Deep learning models superior to machine learning at brain imaging analysis
Deep learning models can extract more insights to create better representations of the brain than standard machine learning models.
That’s what researchers at Georgia State University say and chalk up to its superior ability to determine patterns and distinguish features from large amounts of data within complex brain imaging, and to continue learning on their own from data they analyze.
“Deep learning is more likely to replace many other methods in recognition tasks from large inputs, such as tomographies and other radiological measurements. Especially in the areas where a large quantity of historical data is already available but compact and precise biomarkers are not fully understood and we have to rely on highly trained human experts and their judgement,” lead author Anees Abrol, research scientist at the Center for Translational Research in Neuroimaging and Data Science (TReNDS) and co-author Sergey Plis, associate professor of computer science and director of machine learning at TReNDS at Georgia State University, told HCB News.
These findings contrast with skeptics who have found little difference between deep learning and standard machine learning when assessing brain images. Abrol says such comparisons are marred by their use of pre-processed data, as this eliminates the main feature of deep learning, its ability to learn from data with little to no preprocessing.
For their study, he and his colleagues applied representative models of both technologies to sample sizes from 100 to 10,000. They found that if trained properly, all deep-learning approaches have the potential to generate superior representations of the human brain. The reason for this can be explained through reverse analysis, which shows that the models continue to learn how to identify significant brain biomarkers from the data they process.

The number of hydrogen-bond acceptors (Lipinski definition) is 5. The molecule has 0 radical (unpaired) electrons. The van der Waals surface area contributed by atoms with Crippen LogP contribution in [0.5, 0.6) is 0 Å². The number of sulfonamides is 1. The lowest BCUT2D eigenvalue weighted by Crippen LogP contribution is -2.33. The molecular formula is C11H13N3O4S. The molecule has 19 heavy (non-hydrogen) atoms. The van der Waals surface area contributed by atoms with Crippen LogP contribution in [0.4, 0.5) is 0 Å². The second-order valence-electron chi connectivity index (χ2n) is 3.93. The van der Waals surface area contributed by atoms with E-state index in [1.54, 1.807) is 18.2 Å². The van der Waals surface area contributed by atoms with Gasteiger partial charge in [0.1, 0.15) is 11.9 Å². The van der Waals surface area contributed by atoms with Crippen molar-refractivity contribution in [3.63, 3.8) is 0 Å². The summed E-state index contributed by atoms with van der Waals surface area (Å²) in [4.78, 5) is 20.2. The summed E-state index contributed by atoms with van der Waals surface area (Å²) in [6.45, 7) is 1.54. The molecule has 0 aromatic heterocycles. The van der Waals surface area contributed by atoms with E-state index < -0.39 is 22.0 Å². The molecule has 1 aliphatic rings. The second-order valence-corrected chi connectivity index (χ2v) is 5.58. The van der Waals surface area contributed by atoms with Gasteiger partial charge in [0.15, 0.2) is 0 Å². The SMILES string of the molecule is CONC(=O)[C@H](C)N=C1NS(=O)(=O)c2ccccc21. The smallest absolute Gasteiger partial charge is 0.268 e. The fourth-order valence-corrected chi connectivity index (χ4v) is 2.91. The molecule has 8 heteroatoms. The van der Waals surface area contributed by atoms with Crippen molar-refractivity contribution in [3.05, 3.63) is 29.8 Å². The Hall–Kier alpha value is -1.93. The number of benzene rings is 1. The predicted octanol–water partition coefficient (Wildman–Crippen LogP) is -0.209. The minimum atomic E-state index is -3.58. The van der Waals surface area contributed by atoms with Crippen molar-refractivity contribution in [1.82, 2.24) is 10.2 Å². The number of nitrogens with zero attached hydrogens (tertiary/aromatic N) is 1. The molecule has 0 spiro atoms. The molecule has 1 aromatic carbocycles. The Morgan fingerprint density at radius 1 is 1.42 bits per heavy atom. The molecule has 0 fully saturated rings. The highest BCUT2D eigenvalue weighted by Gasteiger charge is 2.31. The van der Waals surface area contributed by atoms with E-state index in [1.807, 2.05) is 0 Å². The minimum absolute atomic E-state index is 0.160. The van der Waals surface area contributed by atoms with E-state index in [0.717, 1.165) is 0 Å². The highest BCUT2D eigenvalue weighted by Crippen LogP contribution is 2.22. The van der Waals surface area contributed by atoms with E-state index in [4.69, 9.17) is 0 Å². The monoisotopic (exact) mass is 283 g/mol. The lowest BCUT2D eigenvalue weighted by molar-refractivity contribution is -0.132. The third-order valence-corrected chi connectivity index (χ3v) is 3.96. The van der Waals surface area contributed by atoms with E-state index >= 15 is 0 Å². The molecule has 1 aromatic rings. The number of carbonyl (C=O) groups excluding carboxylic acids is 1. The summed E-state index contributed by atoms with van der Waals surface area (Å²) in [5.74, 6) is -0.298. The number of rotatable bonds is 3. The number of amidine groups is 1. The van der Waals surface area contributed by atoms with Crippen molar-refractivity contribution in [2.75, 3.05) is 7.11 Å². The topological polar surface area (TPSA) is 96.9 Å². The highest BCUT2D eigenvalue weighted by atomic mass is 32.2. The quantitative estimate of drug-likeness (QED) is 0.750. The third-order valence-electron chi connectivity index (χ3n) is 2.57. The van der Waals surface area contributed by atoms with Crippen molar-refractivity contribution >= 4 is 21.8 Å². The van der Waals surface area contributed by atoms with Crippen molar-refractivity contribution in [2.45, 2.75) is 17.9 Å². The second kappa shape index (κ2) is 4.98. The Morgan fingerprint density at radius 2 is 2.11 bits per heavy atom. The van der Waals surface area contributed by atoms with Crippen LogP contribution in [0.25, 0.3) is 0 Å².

The authors say that deep learning will not fully replace all possible tasks performed with standard machine learning. While acknowledging that training deep learning models require large amounts of information, they also assert that such training enables the technology to assess reams of complex data just as effectively as when it answers simple questions.
“Every methodology has its niche and DL models will likely dominate one where data dimensionality is large and difficult to comprehend by a human expert, such as imaging in radiology, big data electronic health records, and genomic data,” said Abrol and Plis.
They add that furthering research in this area requires investments in the deep learning field and biomedical data; establishing forums and venues where biomedical experts can discuss problems they believe deep learning can solve using annotated datasets; and for each important problem establish as large as possible benchmark datasets with a clear metric of success.
The findings were published in Nature Communications.